The Rise of Functional Soda

Image: Olipop

Functional soda is on the rise, outpacing all other beverages with 465% growth last year, per SPINS.

  • UK’s Ugly Drinks (sparkling water) grew DTC revenue by 500% YoY.
  • Fizzy tonic Olipop reported a 900% sales uptick and “astronomically high” repurchase rates.
  • Stevia-sweetened Zevia closed a $200M funding round in late 2020 and filed for IPO in June 2021.

What is it? As tasty as soda—minus the sugary consequences—functional pop’s unconventional ingredients deliver targeted health benefits, from digestion to immune support to cognitive health.

Meanwhile, Big Soda has come under fire for links to diabetes/obesity, battling shareholders over murky marketing practices. It’s not hard to see why health-conscious consumers are switching over to better-for-you alternatives.

Sweet. Indeed, soda sales have declined for the last 12 years in a row, and smaller players are eager to chip away at a $220B soft drink market.

In the past, it was about buying into a “lifestyle,” says food and branding expert Richard Horwell, but now “you’ll have to provide functionality and health benefits.”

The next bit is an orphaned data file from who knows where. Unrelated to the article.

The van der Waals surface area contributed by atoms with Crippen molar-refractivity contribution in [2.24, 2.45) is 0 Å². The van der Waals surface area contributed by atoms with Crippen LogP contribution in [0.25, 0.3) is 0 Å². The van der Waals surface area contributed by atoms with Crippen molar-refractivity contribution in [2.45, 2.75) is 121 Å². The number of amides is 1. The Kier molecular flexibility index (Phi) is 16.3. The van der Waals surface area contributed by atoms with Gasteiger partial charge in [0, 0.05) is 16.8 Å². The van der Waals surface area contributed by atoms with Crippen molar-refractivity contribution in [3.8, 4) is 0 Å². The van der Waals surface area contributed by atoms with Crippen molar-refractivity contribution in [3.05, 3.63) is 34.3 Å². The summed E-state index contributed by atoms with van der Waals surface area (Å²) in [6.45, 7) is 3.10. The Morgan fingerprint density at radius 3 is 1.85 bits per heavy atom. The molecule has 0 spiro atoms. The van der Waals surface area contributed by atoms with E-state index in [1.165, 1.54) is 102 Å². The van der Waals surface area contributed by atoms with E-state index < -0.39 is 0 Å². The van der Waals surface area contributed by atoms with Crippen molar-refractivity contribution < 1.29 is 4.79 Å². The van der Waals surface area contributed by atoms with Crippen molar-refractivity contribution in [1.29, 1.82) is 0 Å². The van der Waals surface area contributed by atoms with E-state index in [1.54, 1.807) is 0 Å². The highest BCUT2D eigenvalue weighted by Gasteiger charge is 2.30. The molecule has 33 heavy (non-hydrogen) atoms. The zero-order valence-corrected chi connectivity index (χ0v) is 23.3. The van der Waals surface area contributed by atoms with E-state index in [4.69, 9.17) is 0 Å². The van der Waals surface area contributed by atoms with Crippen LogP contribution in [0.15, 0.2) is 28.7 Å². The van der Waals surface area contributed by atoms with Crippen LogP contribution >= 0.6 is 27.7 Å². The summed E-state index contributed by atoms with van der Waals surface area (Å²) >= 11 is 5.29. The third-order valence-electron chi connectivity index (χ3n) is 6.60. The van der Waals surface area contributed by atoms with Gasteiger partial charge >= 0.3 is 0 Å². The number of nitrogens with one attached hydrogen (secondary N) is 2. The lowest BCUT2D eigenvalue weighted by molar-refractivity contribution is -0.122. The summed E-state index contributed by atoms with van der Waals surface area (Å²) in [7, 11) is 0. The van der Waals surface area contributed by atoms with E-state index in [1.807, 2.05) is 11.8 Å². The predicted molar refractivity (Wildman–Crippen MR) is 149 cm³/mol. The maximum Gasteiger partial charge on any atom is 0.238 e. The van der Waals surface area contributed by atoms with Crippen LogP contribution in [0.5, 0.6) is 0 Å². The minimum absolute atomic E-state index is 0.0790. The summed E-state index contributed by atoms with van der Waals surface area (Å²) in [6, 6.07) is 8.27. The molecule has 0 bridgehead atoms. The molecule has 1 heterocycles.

Sour. It’s not all smooth sailing for functional soda upstarts, though. Zak Normandin, CEO of Iris Nova (parent company for DIRTY LEMON), thinks it’s a race to the bottom.

According to Normandin, “the beverage space is more crowded now than ever before,” even more so as Big Soda catches on:

  • Coca-Cola recently launched non-soda extensions of its brand with zero-sugar options, like Energy and With Coffee. And in 2019, the beverage giant invested $20M in Health-Ade Kombucha.
  • PepsiCo launched bubly bounce in early 2021, a caffeinated sparkling water without their usual sweeteners. But its latest functional drink, Soulboost, was accused of ripping off branding, flavors, and messaging of two separate beverage startups.

Takeaway: Competition is heating up in the beverage industry, mirroring disruption elsewhere in food, from snacks to candy.

Young upstarts are winning now, but it’ll be an uphill battle against legacy players learning to innovate. Regardless of who comes out on top, expect grocery shelves to look very different in the near future.

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